Friday, December 17, 2004

Judgment on detention

The House of Lords has ruled on the case of nine suspected "terrorists" detained in the UK. They found (by a majority) that their detention is contrary to the Human Rights Act, on the grounds that only those without right of abode in the UK could be detained. The UK government now has to review the legislation, and is reported to be continuing to hold the nine while it considers what do do. Unfortunately, as in New Zealand, where a law gainsays Human Rights provisions, the courts cannot disapply that law.

There were two grounds for appeal: that the law enacting the legislation discriminated unlawfully against foreigners; that the derogation from the ECHR, permitting indefinite detention, was unjustified because no threat existed "to the life of the nation". The court as a whole agreed with the first premise but not the second. Lord Hoffman, however, dissented on the second ground. His contribution to the judgement is well worth reading, particularly this paragraph:

95. But the question is whether such a threat is a threat to the life of the nation. The Attorney General’s submissions and the judgment of the Special Immigration Appeals Commission treated a threat of serious physical damage and loss of life as necessarily involving a threat to the life of the nation. But in my opinion this shows a misunderstanding of what is meant by "threatening the life of the nation". Of course the government has a duty to protect the lives and property of its citizens. But that is a duty which it owes all the time and which it must discharge without destroying our constitutional freedoms. There may be some nations too fragile or fissiparous to withstand a serious act of violence. But that is not the case in the United Kingdom. When Milton urged the government of his day not to censor the press even in time of civil war, he said:
"Lords and Commons of England, consider what nation it is whereof ye are, and whereof ye are the governours".

To my mind this is absolutely right. If "terrorists" succeeded in mounting a major atrocity in the UK (or indeed here in New Zealand) it would undoubtedly be a tragedy. It would not however, terminate the continued existence of the nation, its institutions and values. Elsewhere, Hoffman contrasts the present situation with the threat posed by Spain in the 16th Century - had Spain succeeded in overwhelming England, this would have placed the nation under reactionary Catholic rule, very different from the prevailing Anglo-Norman values of England at that time.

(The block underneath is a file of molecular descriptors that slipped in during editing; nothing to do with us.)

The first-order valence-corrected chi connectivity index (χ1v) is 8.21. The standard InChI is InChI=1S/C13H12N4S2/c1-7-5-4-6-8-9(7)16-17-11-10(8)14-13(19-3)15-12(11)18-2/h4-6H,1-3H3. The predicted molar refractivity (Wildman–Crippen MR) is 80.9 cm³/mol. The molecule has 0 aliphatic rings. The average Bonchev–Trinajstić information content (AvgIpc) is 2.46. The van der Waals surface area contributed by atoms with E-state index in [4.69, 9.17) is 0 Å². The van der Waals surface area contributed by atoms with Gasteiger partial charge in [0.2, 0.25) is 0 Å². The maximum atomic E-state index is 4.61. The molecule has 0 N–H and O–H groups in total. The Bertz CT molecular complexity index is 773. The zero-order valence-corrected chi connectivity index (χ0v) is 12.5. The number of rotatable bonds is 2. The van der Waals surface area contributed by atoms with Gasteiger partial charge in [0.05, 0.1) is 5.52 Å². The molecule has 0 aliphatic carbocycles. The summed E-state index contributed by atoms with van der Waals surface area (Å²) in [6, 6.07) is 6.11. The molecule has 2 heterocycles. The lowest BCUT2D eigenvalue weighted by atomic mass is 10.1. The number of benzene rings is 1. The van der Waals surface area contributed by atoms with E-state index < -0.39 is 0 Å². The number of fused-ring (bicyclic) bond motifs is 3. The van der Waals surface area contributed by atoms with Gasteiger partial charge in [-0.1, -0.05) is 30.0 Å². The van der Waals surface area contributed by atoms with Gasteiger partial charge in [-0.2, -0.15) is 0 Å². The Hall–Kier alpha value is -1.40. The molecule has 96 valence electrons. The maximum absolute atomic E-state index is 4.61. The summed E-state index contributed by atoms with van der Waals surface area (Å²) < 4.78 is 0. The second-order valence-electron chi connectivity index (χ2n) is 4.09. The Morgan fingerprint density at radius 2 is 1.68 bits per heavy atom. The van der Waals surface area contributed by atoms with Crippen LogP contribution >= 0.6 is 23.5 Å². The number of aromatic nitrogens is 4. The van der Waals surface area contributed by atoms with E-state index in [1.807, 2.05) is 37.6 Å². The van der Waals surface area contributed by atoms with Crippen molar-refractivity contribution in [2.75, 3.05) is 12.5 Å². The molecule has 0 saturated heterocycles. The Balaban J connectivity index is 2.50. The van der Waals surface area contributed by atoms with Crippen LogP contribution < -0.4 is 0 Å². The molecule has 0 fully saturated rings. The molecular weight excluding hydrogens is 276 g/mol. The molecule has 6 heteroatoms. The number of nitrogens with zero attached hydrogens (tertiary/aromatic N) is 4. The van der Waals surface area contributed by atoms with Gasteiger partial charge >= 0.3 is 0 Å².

The majority did not concur with this view - to do so would rather pull the rug from under the "war" on "terror" and judges tend to prefer the scalpel to the bludgeon. The finding (by 8-1) that the law was discriminatory on grounds of nationality is less controversial. I fear the UK governmment will now proceed to enact arbritary detention for UK nationals as well as foreigners.


3 comments:

Greg Stephens said...

The statement "Unfortunately, as in New Zealand, where a law gainsays Human Rights provisions, the courts cannot disapply that law." is not true any longer.
The European Court of Justice can throw out any law which breaches the human rights law of the European Union. There have been numerous breaches of human rights by the British government over the 'War on Terror' that have been changed by the ECJ.

Rich said...

The European Court of *Justice* is an EU body and is primarily concerned with intra-EU commercial and trade matters.

The European Court of *Human Rights* is an institution of the Council of Europe (not the same as the EU) and has jurisdiction to enforce the European Convention of Human Rights.

Both bodies sit in Strasbourg, France, but they are quite separate (although very frequently confused).

I think that, were the detained people to appeal to the ECHR and win, the UK would be obliged by treaty to change its law and/or free them. For the UK Government to wait for this to happen would be an act of extreme cynicism.

Jordan said...

Interesting comment on Lord Bingham's ruling in the Guardian - well worth a look. Martin Kettle wrote it, published Tuesday 21 December.